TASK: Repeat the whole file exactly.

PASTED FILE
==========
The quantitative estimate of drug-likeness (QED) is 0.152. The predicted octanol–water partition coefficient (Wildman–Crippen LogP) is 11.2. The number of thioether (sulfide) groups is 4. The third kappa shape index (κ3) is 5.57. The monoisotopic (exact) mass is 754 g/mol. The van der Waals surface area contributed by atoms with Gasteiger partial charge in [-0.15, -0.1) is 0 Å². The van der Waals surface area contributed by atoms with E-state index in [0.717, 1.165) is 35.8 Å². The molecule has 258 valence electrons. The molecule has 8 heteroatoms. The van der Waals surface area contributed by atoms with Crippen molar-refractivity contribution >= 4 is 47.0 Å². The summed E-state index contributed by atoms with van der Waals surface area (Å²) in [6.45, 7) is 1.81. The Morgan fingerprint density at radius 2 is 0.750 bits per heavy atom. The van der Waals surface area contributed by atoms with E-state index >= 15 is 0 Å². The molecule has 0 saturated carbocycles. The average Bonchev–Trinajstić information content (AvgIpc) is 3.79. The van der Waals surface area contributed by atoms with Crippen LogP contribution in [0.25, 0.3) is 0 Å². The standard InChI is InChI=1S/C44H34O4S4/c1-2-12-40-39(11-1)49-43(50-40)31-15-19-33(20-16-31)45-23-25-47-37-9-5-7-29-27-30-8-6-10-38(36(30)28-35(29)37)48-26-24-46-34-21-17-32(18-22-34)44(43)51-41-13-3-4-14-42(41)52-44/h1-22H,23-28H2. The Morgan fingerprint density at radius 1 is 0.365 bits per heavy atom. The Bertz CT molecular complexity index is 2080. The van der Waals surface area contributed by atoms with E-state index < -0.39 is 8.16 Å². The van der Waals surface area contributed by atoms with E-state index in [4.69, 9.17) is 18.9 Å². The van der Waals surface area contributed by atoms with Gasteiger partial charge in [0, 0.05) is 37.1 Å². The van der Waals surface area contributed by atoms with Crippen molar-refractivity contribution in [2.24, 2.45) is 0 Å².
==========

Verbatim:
The quantitative estimate of drug-likeness (QED) is 0.152. The predicted octanol–water partition coefficient (Wildman–Crippen LogP) is 11.2. The number of thioether (sulfide) groups is 4. The third kappa shape index (κ3) is 5.57. The monoisotopic (exact) mass is 754 g/mol. The van der Waals surface area contributed by atoms with Gasteiger partial charge in [-0.15, -0.1) is 0 Å². The van der Waals surface area contributed by atoms with E-state index in [0.717, 1.165) is 35.8 Å². The molecule has 258 valence electrons. The molecule has 8 heteroatoms. The van der Waals surface area contributed by atoms with Crippen molar-refractivity contribution >= 4 is 47.0 Å². The summed E-state index contributed by atoms with van der Waals surface area (Å²) in [6.45, 7) is 1.81. The Morgan fingerprint density at radius 2 is 0.750 bits per heavy atom. The van der Waals surface area contributed by atoms with E-state index >= 15 is 0 Å². The molecule has 0 saturated carbocycles. The average Bonchev–Trinajstić information content (AvgIpc) is 3.79. The van der Waals surface area contributed by atoms with Crippen LogP contribution in [0.25, 0.3) is 0 Å². The standard InChI is InChI=1S/C44H34O4S4/c1-2-12-40-39(11-1)49-43(50-40)31-15-19-33(20-16-31)45-23-25-47-37-9-5-7-29-27-30-8-6-10-38(36(30)28-35(29)37)48-26-24-46-34-21-17-32(18-22-34)44(43)51-41-13-3-4-14-42(41)52-44/h1-22H,23-28H2. The Morgan fingerprint density at radius 1 is 0.365 bits per heavy atom. The Bertz CT molecular complexity index is 2080. The van der Waals surface area contributed by atoms with E-state index < -0.39 is 8.16 Å². The van der Waals surface area contributed by atoms with E-state index in [4.69, 9.17) is 18.9 Å². The van der Waals surface area contributed by atoms with Gasteiger partial charge in [0, 0.05) is 37.1 Å². The van der Waals surface area contributed by atoms with Crippen molar-refractivity contribution in [2.24, 2.45) is 0 Å².